SHERE THE Real
Just imagine a strong impact you receive which you cannot forget, the instant you see an object. If you look carefully at a psychedelic and chaotic picture, you may see a Mickey Mouse or a Betty Boop ﬁgure in it. In the picture, the face of these characters may be depicted slightly deformed, and all the motifs may be intricately intertwined like Mandala, creating a complex world view. Mr. Keiichi Tanaami’s art is often described as Surrealism or Psychedelic art, but his works are so powerful leaving the viewers somewhat aghast, that it seems that such technical words are unnecessary to describe his works. In fact, the characters depicted in his works are a metaphor of the war experience that he went through as a boy, but, even though such explanation is not told, the degree of impact provided by his works is unchangeable. I decided to purchase this picture, and it is placed in the meeting place on the ﬁrst ﬂoor of the Courtyard HIROO. The picture is displayed on the far end of a long table seating 10 people. When I look up and gaze at this picture in a situation when I am in a deadlock at meetings, I feel as though I can come up with fresh new ideas.
On the third ﬂoor of the Courtyard HIROO, of which I am the owner, there is a gallery. I have always liked art, and in my student days, I had traveled all over the world to visit art museums as a bag-packer. Among them were European art museums of various scales, and the one that provided me the most impact was the Van Gogh Museum in Amsterdam. I was deeply impressed by the fact that Van Gogh was greatly inﬂuenced by the Japanese ukiyoe-paintings, and had admired Japan as a utopia. When I was young, I used to have an image of Japan as being “not cool”; however, Van Gogh’s paintings have inﬂuenced me to think otherwise. Art is indeed, very inﬂuential. Since this experience, I have become to like art even more.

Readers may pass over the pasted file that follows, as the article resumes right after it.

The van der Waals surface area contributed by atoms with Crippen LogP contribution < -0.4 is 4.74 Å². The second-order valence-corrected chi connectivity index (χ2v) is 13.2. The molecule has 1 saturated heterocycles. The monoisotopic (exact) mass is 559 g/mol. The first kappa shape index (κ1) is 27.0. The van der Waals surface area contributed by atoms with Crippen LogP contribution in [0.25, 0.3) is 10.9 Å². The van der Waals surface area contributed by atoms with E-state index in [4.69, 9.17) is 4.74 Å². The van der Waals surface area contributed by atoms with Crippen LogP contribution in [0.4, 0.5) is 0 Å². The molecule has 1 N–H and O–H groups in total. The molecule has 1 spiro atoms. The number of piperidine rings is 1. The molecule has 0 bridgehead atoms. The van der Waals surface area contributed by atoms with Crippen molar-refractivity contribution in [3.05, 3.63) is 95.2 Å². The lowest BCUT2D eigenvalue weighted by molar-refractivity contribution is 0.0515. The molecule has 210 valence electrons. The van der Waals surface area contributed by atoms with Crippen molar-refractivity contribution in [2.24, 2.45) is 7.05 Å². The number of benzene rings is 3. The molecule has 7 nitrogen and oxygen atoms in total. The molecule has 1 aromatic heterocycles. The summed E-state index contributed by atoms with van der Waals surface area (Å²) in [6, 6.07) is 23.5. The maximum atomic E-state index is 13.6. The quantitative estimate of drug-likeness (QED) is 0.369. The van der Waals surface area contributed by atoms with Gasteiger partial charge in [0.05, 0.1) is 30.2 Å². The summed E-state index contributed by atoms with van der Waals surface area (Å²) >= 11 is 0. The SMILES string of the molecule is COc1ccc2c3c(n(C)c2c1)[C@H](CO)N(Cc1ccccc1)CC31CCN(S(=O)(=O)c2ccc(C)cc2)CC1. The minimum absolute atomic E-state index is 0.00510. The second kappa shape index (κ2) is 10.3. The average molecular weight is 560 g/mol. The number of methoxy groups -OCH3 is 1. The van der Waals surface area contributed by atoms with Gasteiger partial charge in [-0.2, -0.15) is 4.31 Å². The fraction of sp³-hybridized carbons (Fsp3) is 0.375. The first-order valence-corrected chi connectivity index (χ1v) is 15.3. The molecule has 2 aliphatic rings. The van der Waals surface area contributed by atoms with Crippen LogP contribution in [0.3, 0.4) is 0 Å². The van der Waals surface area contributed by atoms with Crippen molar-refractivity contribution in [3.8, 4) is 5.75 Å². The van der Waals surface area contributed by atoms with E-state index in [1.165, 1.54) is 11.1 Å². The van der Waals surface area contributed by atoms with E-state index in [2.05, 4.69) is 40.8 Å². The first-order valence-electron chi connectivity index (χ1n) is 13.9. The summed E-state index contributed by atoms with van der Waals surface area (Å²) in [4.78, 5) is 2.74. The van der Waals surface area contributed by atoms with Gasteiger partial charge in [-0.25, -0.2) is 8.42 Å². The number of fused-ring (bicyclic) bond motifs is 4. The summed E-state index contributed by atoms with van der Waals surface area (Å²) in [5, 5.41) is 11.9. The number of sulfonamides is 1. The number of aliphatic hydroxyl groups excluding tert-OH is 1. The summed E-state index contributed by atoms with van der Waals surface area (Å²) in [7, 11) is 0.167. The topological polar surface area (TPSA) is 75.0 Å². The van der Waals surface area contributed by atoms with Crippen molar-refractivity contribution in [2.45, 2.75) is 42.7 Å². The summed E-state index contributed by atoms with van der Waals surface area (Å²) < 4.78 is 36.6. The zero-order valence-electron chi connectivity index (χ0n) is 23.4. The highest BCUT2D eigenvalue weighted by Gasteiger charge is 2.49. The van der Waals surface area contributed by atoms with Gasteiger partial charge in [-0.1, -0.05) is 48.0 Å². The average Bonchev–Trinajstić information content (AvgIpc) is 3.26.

Certainly, I like art, but I must say, I do not understand the difﬁcult theories or logic of it, nor is able to answer decently towards such questions as, “What kind of art do you like?” If I were to answer to such a question, the answer, with some contemplation, may be, “a work that makes you think, “I wish I could see what was going on in the painter’s mind!” Mr. Tanaami’s paintings are surely such paintings. Yes, indeed, I feel very excited when I imagine how his unique world is expressed. Meanwhile, I also feel like sighing with the same kind of amazement, “Wow! This is fantastic!” when I happen to encounter on an absolutely unknown work created by, for example, an art university student. In such work, I feel that the nature of that artist is expressed in full within the work, and the sharing of such real worldview is, in my opinion, the very value of art. Art is indeed, not an imaginary fairy tale. It is, rather, a unique tale which is real and essential, expressing what goes in the creator’s mind in a two or three-dimensional world.